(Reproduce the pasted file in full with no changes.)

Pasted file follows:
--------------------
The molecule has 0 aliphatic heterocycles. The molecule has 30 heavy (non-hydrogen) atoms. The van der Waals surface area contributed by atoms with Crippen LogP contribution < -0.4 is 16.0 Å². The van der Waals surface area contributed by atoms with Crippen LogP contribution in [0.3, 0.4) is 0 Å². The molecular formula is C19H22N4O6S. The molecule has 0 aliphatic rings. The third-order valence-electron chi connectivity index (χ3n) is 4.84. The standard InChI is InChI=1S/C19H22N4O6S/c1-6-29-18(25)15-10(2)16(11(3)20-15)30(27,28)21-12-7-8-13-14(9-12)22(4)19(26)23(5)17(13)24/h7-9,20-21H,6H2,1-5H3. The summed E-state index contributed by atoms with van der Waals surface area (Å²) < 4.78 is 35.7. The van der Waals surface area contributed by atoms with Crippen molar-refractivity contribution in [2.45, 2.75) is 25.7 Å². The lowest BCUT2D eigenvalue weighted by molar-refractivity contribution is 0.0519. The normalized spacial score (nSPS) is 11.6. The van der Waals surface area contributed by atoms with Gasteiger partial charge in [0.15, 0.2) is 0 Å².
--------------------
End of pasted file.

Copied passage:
The molecule has 0 aliphatic heterocycles. The molecule has 30 heavy (non-hydrogen) atoms. The van der Waals surface area contributed by atoms with Crippen LogP contribution < -0.4 is 16.0 Å². The van der Waals surface area contributed by atoms with Crippen LogP contribution in [0.3, 0.4) is 0 Å². The molecular formula is C19H22N4O6S. The molecule has 0 aliphatic rings. The third-order valence-electron chi connectivity index (χ3n) is 4.84. The standard InChI is InChI=1S/C19H22N4O6S/c1-6-29-18(25)15-10(2)16(11(3)20-15)30(27,28)21-12-7-8-13-14(9-12)22(4)19(26)23(5)17(13)24/h7-9,20-21H,6H2,1-5H3. The summed E-state index contributed by atoms with van der Waals surface area (Å²) < 4.78 is 35.7. The van der Waals surface area contributed by atoms with Crippen molar-refractivity contribution in [2.45, 2.75) is 25.7 Å². The lowest BCUT2D eigenvalue weighted by molar-refractivity contribution is 0.0519. The normalized spacial score (nSPS) is 11.6. The van der Waals surface area contributed by atoms with Gasteiger partial charge in [0.15, 0.2) is 0 Å².